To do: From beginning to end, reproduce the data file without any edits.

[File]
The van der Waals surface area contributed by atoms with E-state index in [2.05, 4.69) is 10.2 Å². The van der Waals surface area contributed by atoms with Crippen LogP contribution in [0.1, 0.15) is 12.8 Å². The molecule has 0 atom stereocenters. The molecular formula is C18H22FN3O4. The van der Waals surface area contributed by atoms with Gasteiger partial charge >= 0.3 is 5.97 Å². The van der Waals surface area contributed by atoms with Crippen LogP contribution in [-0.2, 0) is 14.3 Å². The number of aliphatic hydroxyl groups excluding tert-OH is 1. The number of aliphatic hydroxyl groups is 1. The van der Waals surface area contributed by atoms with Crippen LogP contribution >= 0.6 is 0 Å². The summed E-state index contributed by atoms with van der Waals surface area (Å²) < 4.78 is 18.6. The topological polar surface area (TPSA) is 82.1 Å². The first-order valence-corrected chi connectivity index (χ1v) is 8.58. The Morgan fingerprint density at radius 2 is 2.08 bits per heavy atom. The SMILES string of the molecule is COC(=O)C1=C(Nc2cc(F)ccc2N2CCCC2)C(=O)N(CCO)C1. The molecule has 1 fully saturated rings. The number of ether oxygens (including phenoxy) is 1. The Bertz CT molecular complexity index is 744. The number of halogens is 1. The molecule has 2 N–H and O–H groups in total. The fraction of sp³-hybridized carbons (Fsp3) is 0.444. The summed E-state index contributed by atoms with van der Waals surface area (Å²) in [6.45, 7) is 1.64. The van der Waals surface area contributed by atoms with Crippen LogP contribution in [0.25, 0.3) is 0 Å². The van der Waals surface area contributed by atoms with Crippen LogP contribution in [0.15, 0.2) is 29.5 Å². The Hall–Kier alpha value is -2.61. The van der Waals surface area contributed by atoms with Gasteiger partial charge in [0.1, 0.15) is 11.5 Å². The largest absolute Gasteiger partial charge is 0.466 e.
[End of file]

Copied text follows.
The van der Waals surface area contributed by atoms with E-state index in [2.05, 4.69) is 10.2 Å². The van der Waals surface area contributed by atoms with Crippen LogP contribution in [0.1, 0.15) is 12.8 Å². The molecule has 0 atom stereocenters. The molecular formula is C18H22FN3O4. The van der Waals surface area contributed by atoms with Gasteiger partial charge >= 0.3 is 5.97 Å². The van der Waals surface area contributed by atoms with Crippen LogP contribution in [-0.2, 0) is 14.3 Å². The number of aliphatic hydroxyl groups excluding tert-OH is 1. The number of aliphatic hydroxyl groups is 1. The van der Waals surface area contributed by atoms with Crippen LogP contribution >= 0.6 is 0 Å². The summed E-state index contributed by atoms with van der Waals surface area (Å²) < 4.78 is 18.6. The topological polar surface area (TPSA) is 82.1 Å². The first-order valence-corrected chi connectivity index (χ1v) is 8.58. The Morgan fingerprint density at radius 2 is 2.08 bits per heavy atom. The SMILES string of the molecule is COC(=O)C1=C(Nc2cc(F)ccc2N2CCCC2)C(=O)N(CCO)C1. The molecule has 1 fully saturated rings. The number of ether oxygens (including phenoxy) is 1. The Bertz CT molecular complexity index is 744. The number of halogens is 1. The molecule has 2 N–H and O–H groups in total. The fraction of sp³-hybridized carbons (Fsp3) is 0.444. The summed E-state index contributed by atoms with van der Waals surface area (Å²) in [6.45, 7) is 1.64. The van der Waals surface area contributed by atoms with Crippen LogP contribution in [0.25, 0.3) is 0 Å². The van der Waals surface area contributed by atoms with Crippen LogP contribution in [0.15, 0.2) is 29.5 Å². The Hall–Kier alpha value is -2.61. The van der Waals surface area contributed by atoms with Gasteiger partial charge in [0.1, 0.15) is 11.5 Å². The largest absolute Gasteiger partial charge is 0.466 e.